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Japan's decision on Olympic fans sparks concern, surprise in U.S.

Tokyo Games organizers are allowing up to 10,000 "local fans" to attend each event at the Summer Olympics, provided that does not exceed 50% of the venue's capacity, but spectators will not be "allowed to cheer and will have to wear masks," according to CBS’ Michelle Miller. Fans "won’t have to prove they’re COVID free." This comes after Japan's top medical adviser, Dr. Shigeru Omi, "had recommended fans be kept out to try and prevent the spread of COVID-19." Miller: "Only 6% of Japan's population has been fully vaccinated. If you ask me, that would be the secret to keeping the spread down.” CBS’ Anthony Mason said the low vaccination number “shocks me” (“CBS This Morning,” 6/21). NBC’s Savannah Guthrie noted the decision to allow fans “contradicts the country’s top medical advisor.” NBC’s Hoda Kotb: “A very fluid situation over there” (“Today,” NBC, 6/21).

UPDATED SALES PROCESS: REUTERS' Slodkowski & Park note ticket holders in Japan "have been given a chance to ask for refunds because of the one-year postponement to the Games." Organizers today said that 840,000 tickets "had been refunded so far, out of a total of 4.48 million sold through the initial lottery." Tokyo 2020 CEO Toshiro Muto said that because of the new limits, there will be a "fresh lottery to whittle down the number of spectators to 2.72 million," meaning about 910,000 ticket holders "will lose their chance to see the Games." Muto added that the lottery "would be conducted through an electronic system without human involvement." Muto indicated that the revenue from ticket sales "would amount to less than half" of the projected US$817M. Organizers "will discuss with the national and Tokyo governments on how to make up for the shortfall" (REUTERS, 6/21).

OLIVER'S TAKE: HBO's John Oliver: "While I don’t know what the target percentage should be to safely host the Olympics, I'm pretty sure that right now it should be higher than the number of entries in the ‘Fast & Furious’ franchise. So, it’s frankly no wonder that polls have shown many of the Japanese public oppose holding the Games this year.” The Olympics “going ahead is undeniably risky, but the organizers seem to be considering a lot of different factors, with many being financial, especially as Japan has already officially spent over $15 billion on these Games, with government audits suggesting it’s actually twice that much." Oliver: "Japan doesn’t technically have the authority to cancel the Games, which is kind of weird. It would be like if your child got the flu and you tried to reschedule their birthday party, only to get overruled by the clown you hired. ... Despite protests, it seems like the Olympics are going ahead, and all of this is a good reminder that hosting the Olympics is just never a good idea for a city. ... You can’t help feeling that that main motivator in this event taking place is money” (“Last Week Tonight,” HBO, 6/20).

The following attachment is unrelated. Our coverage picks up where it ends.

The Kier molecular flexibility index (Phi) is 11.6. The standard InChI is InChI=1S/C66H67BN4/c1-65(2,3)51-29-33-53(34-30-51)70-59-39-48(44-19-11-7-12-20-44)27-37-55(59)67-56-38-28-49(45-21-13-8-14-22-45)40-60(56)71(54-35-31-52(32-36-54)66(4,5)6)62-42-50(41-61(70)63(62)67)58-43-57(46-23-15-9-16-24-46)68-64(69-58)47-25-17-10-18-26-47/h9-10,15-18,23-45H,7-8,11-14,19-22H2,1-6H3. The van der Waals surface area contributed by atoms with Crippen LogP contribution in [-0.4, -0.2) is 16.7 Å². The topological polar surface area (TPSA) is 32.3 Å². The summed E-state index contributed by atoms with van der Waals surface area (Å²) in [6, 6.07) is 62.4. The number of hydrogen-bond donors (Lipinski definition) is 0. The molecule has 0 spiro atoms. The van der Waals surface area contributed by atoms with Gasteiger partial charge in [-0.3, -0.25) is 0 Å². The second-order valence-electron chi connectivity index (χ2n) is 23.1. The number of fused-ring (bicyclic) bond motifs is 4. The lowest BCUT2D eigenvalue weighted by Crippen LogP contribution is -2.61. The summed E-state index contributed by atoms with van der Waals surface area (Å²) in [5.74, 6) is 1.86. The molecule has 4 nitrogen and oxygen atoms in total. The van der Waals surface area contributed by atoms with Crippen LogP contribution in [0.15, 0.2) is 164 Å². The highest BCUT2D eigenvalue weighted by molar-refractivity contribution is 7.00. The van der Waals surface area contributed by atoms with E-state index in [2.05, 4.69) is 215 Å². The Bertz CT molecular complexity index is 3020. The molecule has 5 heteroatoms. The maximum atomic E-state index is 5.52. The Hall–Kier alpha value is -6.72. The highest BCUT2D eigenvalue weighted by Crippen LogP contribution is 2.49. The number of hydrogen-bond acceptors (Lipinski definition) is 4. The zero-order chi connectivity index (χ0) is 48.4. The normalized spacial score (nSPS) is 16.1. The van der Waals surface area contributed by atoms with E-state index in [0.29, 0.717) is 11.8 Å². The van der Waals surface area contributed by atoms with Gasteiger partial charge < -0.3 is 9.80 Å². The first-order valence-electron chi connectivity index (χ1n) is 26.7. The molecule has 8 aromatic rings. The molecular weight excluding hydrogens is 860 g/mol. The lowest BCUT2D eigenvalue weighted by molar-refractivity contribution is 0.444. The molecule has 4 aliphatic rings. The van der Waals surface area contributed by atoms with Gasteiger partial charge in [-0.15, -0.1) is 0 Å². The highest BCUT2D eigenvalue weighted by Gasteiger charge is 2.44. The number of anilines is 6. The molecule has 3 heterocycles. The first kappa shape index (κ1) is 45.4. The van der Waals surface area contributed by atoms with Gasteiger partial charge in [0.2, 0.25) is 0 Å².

SBJ Spotlight: TikTok’s threat to traditional sports media

While tech companies are consumed with finding ways to compete with TikTok, almost no one in conventional media “spends any time talking about it,” said Recode senior correspondent Peter Kafka in an Spotlight interview with SBJ’s John Ourand. “To me, that’s just an obvious disconnect.” Kafka authored a recent column headlined, “It’s TikTok’s world. Can TV live in it?” He said the main response to TikTok’s growth from traditional media execs has been to “punt and hope it’s someone else’s problem a quarter from now or two years from now.” But Kafka said that ignores the trend of conventional broadcast audiences growing older while a billion younger consumers spend most of their media time watching short video after short video. “If you’re in the business of getting anyone under the age of 30 to look at what you’re putting on a screen, you have to think about the fact that you’re probably asking them to put down TikTok and watch your thing instead,” said Kafka. “That’s a very difficult ask. … [TikTok] is insanely addictive.”

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